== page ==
Far in toward the far end (PoemTalk #169)
George Quasha, 'self fast' and 'that music razors through' (preverbs)
Al Filreis convened Charles Bernstein, Anthony Elms, and Laynie Browne to talk about two poems by George Quasha. These were selected from Quasha’s most recent collection of his “preverbs.” The book, published by Spuyten Duyvil in 2020, titled Not Even Rabbits Go Down This Hole, consists of eight gatherings of preverbs; our two poems, coming from the final section — which bears the name of the book — are “self fast” (numbered 12; TEXT) and “that music razors through” (numbered 13; TEXT). The recordings we use in this episode can be found on PennSound’s extensive Quasha author page. These preverbs were recorded by Chris Funkhouser on December 27, 2017.
At some point during the conversation our group riffs on variable senses of “preverb”: a version of proverb; a preliminary saying; language that precedes verbalization; an expression prior to or independent of action; etc. Each line is a sentence. Are there juxtapositional meanings to be derived from the sequencing of the sentences? Are the lines montaged? Are they collaged? What kind of extended, project-length seriality is this? Charles at one point refers to the form of the preverbs as “prose poem.” Al believes they are meditative and even testifies to mesmerization as an effect of his one-sitting reading and listening. Anthony had a similar ecstatic experience absorbing the whole series. (Pictured above, left to right: Anthony Elms, Charles Bernstein, Laynie Browne.)
Laynie and Anthony explore the qualities of the many torqued aphorisms, whereupon Charles compares “Not mine to reason sly but to shoo or fly” with its Tennysonian original. We encounter statements of art (and of this particular form of art) — in other words, metapoetic lines — in these two preverbs, as if to comment on the aphoristic remaking of settled thought: “There’s echo, with no original.” And: “Language has tricks it never tells you for your own good.” And: “Thinking is only the never thought.” The last of these being, surely, yet another definition of the preverb.
The group urges PoemTalk listeners to check out George Quasha’s artwork, including his long series of speaking portraits, “art is,” “poetry is,” “music is,” and his axial art including installations of balanced stone (sculptures called “axial stones”) and other axial objects. All this and more can be found at the Quasha web site. And then there’s Quasha’s legendary stewardship of Station Hill Press in Barrytown, NY. (Above at left: one of George Quasha’s axial stones as installed.)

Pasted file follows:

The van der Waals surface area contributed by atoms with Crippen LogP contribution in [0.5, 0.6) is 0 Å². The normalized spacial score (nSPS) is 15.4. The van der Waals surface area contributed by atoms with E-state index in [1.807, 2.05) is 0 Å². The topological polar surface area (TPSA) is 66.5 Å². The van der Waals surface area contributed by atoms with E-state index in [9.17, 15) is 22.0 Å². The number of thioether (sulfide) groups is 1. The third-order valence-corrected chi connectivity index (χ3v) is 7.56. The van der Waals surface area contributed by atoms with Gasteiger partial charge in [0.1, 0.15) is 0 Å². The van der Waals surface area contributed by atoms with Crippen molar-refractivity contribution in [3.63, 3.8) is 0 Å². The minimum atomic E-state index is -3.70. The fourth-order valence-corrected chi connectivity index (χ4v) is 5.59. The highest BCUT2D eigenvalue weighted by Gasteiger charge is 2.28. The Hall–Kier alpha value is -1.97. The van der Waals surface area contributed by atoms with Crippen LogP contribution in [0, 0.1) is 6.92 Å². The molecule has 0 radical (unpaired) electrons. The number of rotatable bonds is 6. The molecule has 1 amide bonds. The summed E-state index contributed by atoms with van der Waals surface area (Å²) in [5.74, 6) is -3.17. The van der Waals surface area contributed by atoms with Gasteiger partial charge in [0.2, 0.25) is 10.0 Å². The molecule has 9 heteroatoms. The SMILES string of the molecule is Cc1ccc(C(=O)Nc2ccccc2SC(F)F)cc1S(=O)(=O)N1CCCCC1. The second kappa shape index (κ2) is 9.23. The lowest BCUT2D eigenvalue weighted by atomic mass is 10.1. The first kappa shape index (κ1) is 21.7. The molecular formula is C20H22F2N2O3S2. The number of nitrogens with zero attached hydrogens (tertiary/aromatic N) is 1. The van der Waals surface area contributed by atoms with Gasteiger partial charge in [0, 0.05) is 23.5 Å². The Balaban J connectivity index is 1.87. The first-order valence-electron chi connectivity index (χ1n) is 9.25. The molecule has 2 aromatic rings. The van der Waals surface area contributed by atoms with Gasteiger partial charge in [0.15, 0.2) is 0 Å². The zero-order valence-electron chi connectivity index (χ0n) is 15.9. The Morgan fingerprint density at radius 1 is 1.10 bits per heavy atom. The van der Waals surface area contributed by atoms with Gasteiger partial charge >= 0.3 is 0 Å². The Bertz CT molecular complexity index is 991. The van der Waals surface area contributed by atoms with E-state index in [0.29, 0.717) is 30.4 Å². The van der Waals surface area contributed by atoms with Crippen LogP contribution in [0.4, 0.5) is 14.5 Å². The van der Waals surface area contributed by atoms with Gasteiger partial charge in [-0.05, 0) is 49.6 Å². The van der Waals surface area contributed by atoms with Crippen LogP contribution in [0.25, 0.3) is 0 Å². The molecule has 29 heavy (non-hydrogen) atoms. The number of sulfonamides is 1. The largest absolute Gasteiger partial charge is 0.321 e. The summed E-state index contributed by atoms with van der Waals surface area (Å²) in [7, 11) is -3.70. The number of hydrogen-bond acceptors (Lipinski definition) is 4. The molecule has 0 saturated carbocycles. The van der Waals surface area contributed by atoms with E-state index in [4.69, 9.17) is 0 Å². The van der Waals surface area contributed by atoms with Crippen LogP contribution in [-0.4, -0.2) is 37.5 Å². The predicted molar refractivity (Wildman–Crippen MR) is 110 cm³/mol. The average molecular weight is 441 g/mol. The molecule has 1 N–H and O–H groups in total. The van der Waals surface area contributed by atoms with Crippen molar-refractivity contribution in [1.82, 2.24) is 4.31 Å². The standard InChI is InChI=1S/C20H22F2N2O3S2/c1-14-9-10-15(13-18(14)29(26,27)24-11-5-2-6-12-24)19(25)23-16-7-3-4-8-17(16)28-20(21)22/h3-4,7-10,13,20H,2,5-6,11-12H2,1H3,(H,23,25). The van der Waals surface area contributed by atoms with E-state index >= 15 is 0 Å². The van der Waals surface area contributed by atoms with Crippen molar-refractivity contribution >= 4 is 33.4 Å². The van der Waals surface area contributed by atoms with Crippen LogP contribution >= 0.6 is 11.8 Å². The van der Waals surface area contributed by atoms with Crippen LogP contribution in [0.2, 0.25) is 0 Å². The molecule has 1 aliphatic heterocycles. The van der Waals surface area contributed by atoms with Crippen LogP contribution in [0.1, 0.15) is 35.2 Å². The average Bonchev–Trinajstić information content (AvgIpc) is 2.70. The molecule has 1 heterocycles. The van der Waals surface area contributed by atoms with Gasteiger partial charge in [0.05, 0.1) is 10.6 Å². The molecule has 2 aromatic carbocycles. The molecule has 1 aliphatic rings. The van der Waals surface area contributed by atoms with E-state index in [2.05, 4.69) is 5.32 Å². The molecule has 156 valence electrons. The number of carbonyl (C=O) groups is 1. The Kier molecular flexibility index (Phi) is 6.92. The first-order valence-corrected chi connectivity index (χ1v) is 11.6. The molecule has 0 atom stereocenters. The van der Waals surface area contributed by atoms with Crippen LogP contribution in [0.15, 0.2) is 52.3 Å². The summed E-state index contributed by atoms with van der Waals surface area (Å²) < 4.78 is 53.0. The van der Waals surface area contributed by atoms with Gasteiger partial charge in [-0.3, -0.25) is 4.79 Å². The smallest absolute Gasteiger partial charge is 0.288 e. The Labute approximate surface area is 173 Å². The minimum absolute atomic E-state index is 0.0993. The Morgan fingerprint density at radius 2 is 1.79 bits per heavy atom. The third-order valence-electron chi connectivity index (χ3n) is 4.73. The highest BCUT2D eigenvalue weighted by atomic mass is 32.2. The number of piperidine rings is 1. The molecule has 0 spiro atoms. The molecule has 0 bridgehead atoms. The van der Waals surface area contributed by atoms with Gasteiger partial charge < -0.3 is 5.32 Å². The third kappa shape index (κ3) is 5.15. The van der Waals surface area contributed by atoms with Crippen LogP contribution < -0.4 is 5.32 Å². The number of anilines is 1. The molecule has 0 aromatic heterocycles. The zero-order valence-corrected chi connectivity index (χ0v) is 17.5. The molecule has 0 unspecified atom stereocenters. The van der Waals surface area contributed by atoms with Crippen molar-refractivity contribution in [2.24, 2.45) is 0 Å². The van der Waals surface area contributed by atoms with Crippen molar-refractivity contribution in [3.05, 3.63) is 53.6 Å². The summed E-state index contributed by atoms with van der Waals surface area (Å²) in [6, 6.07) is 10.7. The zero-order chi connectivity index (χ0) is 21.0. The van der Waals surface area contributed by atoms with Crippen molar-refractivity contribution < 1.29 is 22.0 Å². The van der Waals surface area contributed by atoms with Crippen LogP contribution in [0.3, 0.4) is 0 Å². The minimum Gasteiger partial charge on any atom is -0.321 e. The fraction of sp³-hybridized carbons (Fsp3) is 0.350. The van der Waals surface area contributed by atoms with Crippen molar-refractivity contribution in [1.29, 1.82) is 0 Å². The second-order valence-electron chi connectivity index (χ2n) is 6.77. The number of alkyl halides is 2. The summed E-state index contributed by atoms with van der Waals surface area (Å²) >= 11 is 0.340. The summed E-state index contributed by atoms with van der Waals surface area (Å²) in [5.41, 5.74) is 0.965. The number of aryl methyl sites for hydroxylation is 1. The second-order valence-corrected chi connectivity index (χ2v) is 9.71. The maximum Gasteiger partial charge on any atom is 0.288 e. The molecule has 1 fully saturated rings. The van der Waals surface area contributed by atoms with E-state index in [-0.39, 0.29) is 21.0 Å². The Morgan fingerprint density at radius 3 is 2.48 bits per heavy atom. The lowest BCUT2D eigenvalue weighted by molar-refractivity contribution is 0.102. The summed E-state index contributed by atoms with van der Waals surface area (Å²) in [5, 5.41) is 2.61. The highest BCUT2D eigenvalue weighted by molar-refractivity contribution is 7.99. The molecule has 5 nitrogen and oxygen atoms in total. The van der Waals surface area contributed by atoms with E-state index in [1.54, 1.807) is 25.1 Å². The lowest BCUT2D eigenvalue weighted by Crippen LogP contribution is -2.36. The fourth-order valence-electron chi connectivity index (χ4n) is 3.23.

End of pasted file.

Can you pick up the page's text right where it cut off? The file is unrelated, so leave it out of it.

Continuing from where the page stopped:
George Quasha responds, in part, as follows:
[The] question as to whether the relationship between lines and “stanzas” can be expressed as collage vs. montage was very interesting – I hadn’t raised the question to myself in quite that way. As was correctly said in your exchange, both can be found to be applicable at different moments (even simultaneously, subject to angle). In thinking this helpful distinction further it occurs to me that there should be additional options to those two approaches, equally applicable without distortion—but they may not have such well thought names. The advantage in thinking this would be in avoiding the history of usage which is very rich (I enjoyed the Eisenstein reference) and possibly conditions response.A root principle for me is that the number of possible relationships between coherent elements, however distinguished, is unlimited (i.e., unanticipated by me) – perhaps one could say, like the micro-expressions that move across faces in a nuanced conversation—always fast, always consequential, but not necessarily subject to characterization separately. The point of this metaphor is that those micro-expressions certainly communicate, but not definitively; they nuance, they transition, they qualify, they enhance, they retain, and so on. I think one of the distinctions that might characterize interesting poiesis is that the discourse is previous to all clear attributes of expression (that would be a meaning of “preverb” too). The mind tries to fit its onsite understandings into categories – it’s a cognitive reflex – and a poem subtly pushes back, wiggles out, and keeps thinking in motion toward whatever (non)end. Preverbs, like a lot of poiesis, probably push that atypically further from the comfort zone of understanding—Charles and Laynie are often doing that as well in their work, it would seem. So the “methods”—collage, montage, and whatever more—are events too quick for the eye yet continuingly operative in the refining ear.Preverbs exploit the readerly need to go back over in the interest of better understanding of what just passed; that opens up mid-syntax (and middle voice), breaks time, and creates a gap for counter rhythms of further insight. It also connects to the atemporality of cognitive oscillation – an open mind event that allows what understanding might tend to qualify too early. The composition side of that is that I very often experience the arising/fitting-in lines as more gut cognition than brain.[*]
This 169th episode of PoemTalk was directed and recorded by Zach Carduner and Chelsey Zhu, and edited by Zach Carduner. Nathan and Elizabeth Leight generously help to support PoemTalk. The podcast series, inaugurated in 2007, is a collaboration with the Poetry Foundation. A shout-out to Janet Cheung of PF for her always-reliable support of our production.
* Email from George Quasha to Al Filreis, Charles Bernstein, Laynie Browne, and Anthony Elms, February 19, 2022.